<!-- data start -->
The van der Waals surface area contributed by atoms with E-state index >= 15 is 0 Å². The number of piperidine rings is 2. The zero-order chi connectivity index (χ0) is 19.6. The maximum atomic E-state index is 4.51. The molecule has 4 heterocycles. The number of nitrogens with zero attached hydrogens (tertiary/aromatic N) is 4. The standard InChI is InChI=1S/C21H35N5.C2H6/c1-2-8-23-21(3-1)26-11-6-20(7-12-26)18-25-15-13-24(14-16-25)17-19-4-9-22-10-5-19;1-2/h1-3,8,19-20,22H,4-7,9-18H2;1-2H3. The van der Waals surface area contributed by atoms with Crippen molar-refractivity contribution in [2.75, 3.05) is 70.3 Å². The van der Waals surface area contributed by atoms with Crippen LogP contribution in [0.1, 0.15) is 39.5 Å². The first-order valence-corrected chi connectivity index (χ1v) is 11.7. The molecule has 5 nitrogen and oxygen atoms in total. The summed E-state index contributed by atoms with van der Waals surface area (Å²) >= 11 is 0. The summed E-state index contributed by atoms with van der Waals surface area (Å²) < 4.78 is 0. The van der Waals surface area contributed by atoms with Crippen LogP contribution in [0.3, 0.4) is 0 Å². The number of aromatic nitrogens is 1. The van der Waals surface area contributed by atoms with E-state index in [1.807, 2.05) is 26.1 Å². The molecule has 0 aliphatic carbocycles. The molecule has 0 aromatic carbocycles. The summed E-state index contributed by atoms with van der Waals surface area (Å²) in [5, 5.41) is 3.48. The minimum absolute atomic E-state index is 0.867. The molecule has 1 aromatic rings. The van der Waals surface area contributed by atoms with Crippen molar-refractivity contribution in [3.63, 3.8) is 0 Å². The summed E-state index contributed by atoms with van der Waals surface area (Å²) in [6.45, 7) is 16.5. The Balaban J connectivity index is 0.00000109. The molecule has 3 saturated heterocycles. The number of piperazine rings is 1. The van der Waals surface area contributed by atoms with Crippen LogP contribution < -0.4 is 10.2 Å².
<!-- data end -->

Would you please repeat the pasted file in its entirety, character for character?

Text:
The van der Waals surface area contributed by atoms with E-state index >= 15 is 0 Å². The number of piperidine rings is 2. The zero-order chi connectivity index (χ0) is 19.6. The maximum atomic E-state index is 4.51. The molecule has 4 heterocycles. The number of nitrogens with zero attached hydrogens (tertiary/aromatic N) is 4. The standard InChI is InChI=1S/C21H35N5.C2H6/c1-2-8-23-21(3-1)26-11-6-20(7-12-26)18-25-15-13-24(14-16-25)17-19-4-9-22-10-5-19;1-2/h1-3,8,19-20,22H,4-7,9-18H2;1-2H3. The van der Waals surface area contributed by atoms with Crippen molar-refractivity contribution in [2.75, 3.05) is 70.3 Å². The van der Waals surface area contributed by atoms with Crippen LogP contribution in [0.1, 0.15) is 39.5 Å². The first-order valence-corrected chi connectivity index (χ1v) is 11.7. The molecule has 5 nitrogen and oxygen atoms in total. The summed E-state index contributed by atoms with van der Waals surface area (Å²) >= 11 is 0. The summed E-state index contributed by atoms with van der Waals surface area (Å²) < 4.78 is 0. The van der Waals surface area contributed by atoms with Crippen LogP contribution in [0.3, 0.4) is 0 Å². The number of aromatic nitrogens is 1. The van der Waals surface area contributed by atoms with E-state index in [1.807, 2.05) is 26.1 Å². The molecule has 0 aliphatic carbocycles. The molecule has 0 aromatic carbocycles. The summed E-state index contributed by atoms with van der Waals surface area (Å²) in [5, 5.41) is 3.48. The minimum absolute atomic E-state index is 0.867. The molecule has 1 aromatic rings. The van der Waals surface area contributed by atoms with Crippen molar-refractivity contribution in [3.63, 3.8) is 0 Å². The summed E-state index contributed by atoms with van der Waals surface area (Å²) in [6.45, 7) is 16.5. The Balaban J connectivity index is 0.00000109. The molecule has 3 saturated heterocycles. The number of piperazine rings is 1. The van der Waals surface area contributed by atoms with Crippen LogP contribution < -0.4 is 10.2 Å².